Coins cost a lot of money to make. A quarter (the most efficient) costs about 7.5 cents to make while a penny costs 70% more than its face value ($.017) to create. They're unwieldy, almost no one likes them and most people just throw them in a jar or can when they get home for a yearly trip to a CoinStar machine. Coins are not worth the effort it takes to make them, is what I'm saying.
On the other end of the spectrum, $50 and $100 bills are the vehicle of choice for high-end crime (a cash only business) including human trafficking, drug cartels and arms deals. Oh, and North Korea has managed to produce perfect copies of US $50 and $100 bills, so our continued use of them enriches the Kim dynasty.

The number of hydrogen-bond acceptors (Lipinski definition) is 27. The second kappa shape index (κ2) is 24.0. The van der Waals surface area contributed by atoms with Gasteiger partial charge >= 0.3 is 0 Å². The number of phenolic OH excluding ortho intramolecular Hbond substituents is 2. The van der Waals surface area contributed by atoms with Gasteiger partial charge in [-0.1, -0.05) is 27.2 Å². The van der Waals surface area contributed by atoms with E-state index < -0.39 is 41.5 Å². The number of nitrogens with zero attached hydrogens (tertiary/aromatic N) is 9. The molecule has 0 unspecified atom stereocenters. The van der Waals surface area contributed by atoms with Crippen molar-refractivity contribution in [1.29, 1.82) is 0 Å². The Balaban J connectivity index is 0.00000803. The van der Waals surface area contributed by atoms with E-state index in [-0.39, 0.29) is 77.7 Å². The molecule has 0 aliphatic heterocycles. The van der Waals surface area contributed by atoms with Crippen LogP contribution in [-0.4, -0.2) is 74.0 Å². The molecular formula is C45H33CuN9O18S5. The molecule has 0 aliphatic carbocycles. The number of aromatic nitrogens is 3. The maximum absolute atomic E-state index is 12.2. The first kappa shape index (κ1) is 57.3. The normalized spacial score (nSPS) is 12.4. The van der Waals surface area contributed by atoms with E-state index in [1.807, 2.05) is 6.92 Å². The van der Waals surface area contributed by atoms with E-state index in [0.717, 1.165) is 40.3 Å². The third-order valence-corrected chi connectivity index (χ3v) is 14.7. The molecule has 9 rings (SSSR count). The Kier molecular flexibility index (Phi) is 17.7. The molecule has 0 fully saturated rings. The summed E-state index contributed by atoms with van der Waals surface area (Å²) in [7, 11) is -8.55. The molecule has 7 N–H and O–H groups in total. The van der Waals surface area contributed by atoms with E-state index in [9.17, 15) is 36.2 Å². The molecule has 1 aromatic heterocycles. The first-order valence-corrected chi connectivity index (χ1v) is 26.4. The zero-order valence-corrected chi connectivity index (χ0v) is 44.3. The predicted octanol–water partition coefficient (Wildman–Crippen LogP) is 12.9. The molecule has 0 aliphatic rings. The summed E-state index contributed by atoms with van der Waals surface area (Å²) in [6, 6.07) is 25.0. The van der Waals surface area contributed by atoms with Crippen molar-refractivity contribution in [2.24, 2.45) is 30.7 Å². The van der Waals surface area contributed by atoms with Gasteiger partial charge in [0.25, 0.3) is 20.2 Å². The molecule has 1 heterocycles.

That pretty much leaves the $1, $5, $10 and $20 bills as being the most common while also being in denominations too small (save, perhaps, the $20) to be used effectively for high crime.
With the prevalence of digital technology, and the far superior nature of cryptography (Both in cost and effectiveness) to currency security, I see no reason we need a physical currency anymore.